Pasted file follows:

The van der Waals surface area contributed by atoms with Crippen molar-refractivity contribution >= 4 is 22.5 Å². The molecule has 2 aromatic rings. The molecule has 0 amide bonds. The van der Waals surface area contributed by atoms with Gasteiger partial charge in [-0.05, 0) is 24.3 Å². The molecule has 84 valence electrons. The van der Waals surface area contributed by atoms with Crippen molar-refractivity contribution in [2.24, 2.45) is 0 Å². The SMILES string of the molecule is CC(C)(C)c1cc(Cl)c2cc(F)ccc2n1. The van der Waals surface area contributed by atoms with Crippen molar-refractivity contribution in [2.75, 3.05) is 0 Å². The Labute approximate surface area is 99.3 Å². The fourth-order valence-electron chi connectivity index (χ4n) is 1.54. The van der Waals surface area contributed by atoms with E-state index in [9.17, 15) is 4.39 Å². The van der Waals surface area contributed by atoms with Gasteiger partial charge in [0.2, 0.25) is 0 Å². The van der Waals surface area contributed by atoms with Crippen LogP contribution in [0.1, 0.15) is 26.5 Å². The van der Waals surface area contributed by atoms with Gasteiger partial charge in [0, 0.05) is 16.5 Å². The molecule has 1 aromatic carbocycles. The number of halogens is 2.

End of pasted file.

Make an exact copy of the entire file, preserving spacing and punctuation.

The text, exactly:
The van der Waals surface area contributed by atoms with Crippen molar-refractivity contribution >= 4 is 22.5 Å². The molecule has 2 aromatic rings. The molecule has 0 amide bonds. The van der Waals surface area contributed by atoms with Gasteiger partial charge in [-0.05, 0) is 24.3 Å². The molecule has 84 valence electrons. The van der Waals surface area contributed by atoms with Crippen molar-refractivity contribution in [2.24, 2.45) is 0 Å². The SMILES string of the molecule is CC(C)(C)c1cc(Cl)c2cc(F)ccc2n1. The van der Waals surface area contributed by atoms with Crippen molar-refractivity contribution in [2.75, 3.05) is 0 Å². The Labute approximate surface area is 99.3 Å². The fourth-order valence-electron chi connectivity index (χ4n) is 1.54. The van der Waals surface area contributed by atoms with E-state index in [9.17, 15) is 4.39 Å². The van der Waals surface area contributed by atoms with Gasteiger partial charge in [0.2, 0.25) is 0 Å². The van der Waals surface area contributed by atoms with Crippen LogP contribution in [0.1, 0.15) is 26.5 Å². The van der Waals surface area contributed by atoms with Gasteiger partial charge in [0, 0.05) is 16.5 Å². The molecule has 1 aromatic carbocycles. The number of halogens is 2.